Impact of valve prosthesis-patient mismatch estimated by echocardiographic-determined effective orifice area on long-term outcome after aortic valve replacement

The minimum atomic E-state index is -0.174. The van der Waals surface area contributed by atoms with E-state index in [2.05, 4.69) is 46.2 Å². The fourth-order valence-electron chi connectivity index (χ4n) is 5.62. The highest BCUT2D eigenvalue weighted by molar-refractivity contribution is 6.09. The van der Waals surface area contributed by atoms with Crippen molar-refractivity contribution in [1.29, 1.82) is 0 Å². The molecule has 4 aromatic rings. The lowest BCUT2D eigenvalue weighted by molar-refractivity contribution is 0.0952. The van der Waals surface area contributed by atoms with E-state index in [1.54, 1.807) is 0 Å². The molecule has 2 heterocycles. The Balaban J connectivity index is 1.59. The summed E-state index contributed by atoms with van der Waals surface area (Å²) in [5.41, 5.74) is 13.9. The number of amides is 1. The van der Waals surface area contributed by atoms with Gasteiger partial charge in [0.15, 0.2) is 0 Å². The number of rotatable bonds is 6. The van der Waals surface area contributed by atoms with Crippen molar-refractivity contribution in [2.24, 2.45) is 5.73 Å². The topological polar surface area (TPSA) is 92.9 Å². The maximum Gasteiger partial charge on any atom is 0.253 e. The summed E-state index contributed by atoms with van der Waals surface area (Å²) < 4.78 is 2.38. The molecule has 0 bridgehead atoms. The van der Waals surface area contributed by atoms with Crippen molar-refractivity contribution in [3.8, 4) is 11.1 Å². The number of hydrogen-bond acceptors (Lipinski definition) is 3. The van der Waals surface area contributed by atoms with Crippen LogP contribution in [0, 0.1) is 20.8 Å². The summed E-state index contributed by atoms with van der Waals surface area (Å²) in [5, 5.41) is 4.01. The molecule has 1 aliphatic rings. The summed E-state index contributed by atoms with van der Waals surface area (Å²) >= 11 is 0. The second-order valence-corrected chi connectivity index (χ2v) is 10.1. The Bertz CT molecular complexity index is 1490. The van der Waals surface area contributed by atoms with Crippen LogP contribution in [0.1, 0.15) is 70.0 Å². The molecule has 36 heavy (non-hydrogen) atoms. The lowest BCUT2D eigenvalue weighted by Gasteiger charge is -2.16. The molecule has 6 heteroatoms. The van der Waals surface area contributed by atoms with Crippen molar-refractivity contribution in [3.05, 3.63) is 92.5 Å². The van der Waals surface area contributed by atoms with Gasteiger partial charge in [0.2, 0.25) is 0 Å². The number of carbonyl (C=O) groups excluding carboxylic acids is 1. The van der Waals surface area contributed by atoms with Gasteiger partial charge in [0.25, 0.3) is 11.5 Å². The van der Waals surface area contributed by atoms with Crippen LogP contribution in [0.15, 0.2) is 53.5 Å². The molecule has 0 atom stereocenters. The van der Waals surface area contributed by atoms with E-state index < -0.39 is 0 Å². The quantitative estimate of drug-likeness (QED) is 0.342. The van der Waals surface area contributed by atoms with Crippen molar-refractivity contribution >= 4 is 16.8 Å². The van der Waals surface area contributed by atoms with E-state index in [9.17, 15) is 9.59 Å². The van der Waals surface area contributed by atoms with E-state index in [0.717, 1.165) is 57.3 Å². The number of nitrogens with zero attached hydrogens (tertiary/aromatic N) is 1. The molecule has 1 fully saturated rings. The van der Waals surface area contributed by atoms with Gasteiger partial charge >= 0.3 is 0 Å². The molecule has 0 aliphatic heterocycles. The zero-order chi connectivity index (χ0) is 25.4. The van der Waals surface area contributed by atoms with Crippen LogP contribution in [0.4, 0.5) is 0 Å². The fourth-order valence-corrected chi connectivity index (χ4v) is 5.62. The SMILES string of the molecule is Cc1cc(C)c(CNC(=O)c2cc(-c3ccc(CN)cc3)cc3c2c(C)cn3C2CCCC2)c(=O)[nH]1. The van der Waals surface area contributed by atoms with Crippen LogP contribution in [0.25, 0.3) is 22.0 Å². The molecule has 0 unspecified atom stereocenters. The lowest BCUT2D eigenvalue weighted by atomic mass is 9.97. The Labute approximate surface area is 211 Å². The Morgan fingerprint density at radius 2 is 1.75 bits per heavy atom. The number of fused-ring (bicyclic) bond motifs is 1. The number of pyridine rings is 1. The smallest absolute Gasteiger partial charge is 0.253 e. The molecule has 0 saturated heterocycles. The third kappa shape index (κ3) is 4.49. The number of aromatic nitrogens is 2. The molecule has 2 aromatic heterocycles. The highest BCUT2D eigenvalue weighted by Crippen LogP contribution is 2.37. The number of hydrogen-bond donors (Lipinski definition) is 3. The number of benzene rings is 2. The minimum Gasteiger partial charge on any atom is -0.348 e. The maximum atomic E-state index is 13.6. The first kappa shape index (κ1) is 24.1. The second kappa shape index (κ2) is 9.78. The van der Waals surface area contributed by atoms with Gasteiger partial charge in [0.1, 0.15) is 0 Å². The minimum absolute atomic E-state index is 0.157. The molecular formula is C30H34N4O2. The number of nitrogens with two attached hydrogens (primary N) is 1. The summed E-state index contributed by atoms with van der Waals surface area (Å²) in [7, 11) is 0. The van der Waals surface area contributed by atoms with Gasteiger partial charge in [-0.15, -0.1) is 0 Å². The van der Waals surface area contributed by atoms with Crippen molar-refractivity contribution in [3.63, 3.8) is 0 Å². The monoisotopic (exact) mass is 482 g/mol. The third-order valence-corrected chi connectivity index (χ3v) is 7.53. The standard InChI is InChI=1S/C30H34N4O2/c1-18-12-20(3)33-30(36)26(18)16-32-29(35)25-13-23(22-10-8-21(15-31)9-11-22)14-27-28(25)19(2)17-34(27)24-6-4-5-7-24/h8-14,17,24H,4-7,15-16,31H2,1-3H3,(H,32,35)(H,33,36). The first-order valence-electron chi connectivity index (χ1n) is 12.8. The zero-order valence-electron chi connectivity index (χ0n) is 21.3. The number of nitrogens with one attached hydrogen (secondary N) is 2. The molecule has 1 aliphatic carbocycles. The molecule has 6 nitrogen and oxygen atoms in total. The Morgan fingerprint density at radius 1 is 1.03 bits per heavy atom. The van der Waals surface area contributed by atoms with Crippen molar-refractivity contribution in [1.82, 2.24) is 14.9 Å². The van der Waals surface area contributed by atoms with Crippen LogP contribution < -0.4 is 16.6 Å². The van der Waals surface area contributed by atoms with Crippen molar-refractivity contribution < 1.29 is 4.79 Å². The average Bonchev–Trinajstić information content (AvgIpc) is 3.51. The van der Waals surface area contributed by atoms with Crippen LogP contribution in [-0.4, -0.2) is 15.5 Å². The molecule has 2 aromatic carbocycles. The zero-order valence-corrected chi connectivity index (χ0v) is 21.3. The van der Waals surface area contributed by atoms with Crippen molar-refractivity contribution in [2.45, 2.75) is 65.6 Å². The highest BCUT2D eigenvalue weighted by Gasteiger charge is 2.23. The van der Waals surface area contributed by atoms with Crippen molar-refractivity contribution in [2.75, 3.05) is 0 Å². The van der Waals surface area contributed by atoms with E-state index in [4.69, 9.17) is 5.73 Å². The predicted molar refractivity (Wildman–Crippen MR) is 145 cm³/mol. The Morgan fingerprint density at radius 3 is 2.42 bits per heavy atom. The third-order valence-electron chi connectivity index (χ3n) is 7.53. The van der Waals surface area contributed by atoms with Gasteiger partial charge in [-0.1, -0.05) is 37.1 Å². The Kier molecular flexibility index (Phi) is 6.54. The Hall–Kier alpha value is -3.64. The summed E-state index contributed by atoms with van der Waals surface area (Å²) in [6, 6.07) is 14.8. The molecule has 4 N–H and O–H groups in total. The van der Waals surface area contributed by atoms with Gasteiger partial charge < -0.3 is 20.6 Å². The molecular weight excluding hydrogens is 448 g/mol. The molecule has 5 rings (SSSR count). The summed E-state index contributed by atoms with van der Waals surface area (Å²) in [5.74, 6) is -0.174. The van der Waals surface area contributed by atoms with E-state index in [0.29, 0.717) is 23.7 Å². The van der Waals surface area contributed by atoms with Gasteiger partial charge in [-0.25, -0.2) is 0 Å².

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Background: The impact of valve prosthesis-patient mismatch on long-term outcome after aortic valve replacement estimated by various variables such as projected indexed effective orifice area and internal geometric orifice area obtained from in vivo or in vitro published data is still controversial. Methods: The effective orifice area was measured by echocardiography in 533 patients. The mean age of the patients was 71 ± 9 years; mean follow-up time was 4.7 ± 2.2 years. The impact of severe (indexed effective orifice area =0.6 cm2/m2) and moderate mismatch (0.6 cm2/m2 < indexed effective orifice area =0.85 cm2/m2) on survival was evaluated by Cox regression. Results: Severe mismatch (hazard ratio: 1.9 [1.08-3.21]) was a significant predictor of survival time after adjustment for age, left ventricular ejection fraction, atrial fibrillation, New York Heart Association class, serum creatinine, and hemoglobin level. The 5- and 7-year survival rates were 71% ± 4% and 54% ± 8% for patients with severe mismatch and 83% ± 4% and 80% ± 8% for patients with mild mismatch, respectively. The correlation between projected and measured indexed effective orifice area was of medium strength (r = 0.49), and the frequency of observed mismatch depended linearly on the projected indexed effective orifice area. Although projected indexed effective orifice area and indexed internal geometric orifice area were significant predictors of severe mismatch, the sensitivity and specificity for severe prosthesis-patient mismatch were only 75% and 52%, using an optimal threshold of projected indexed effective orifice area defined by the Youden index. Conclusions: Severe prosthesis-patient mismatch estimated by effective orifice area measured within 10 days was an independent risk factor of survival time. Projected indexed effective orifice area determined at surgery does not sufficiently predict mismatch. © 2008 Mosby, Inc. All rights reserved.
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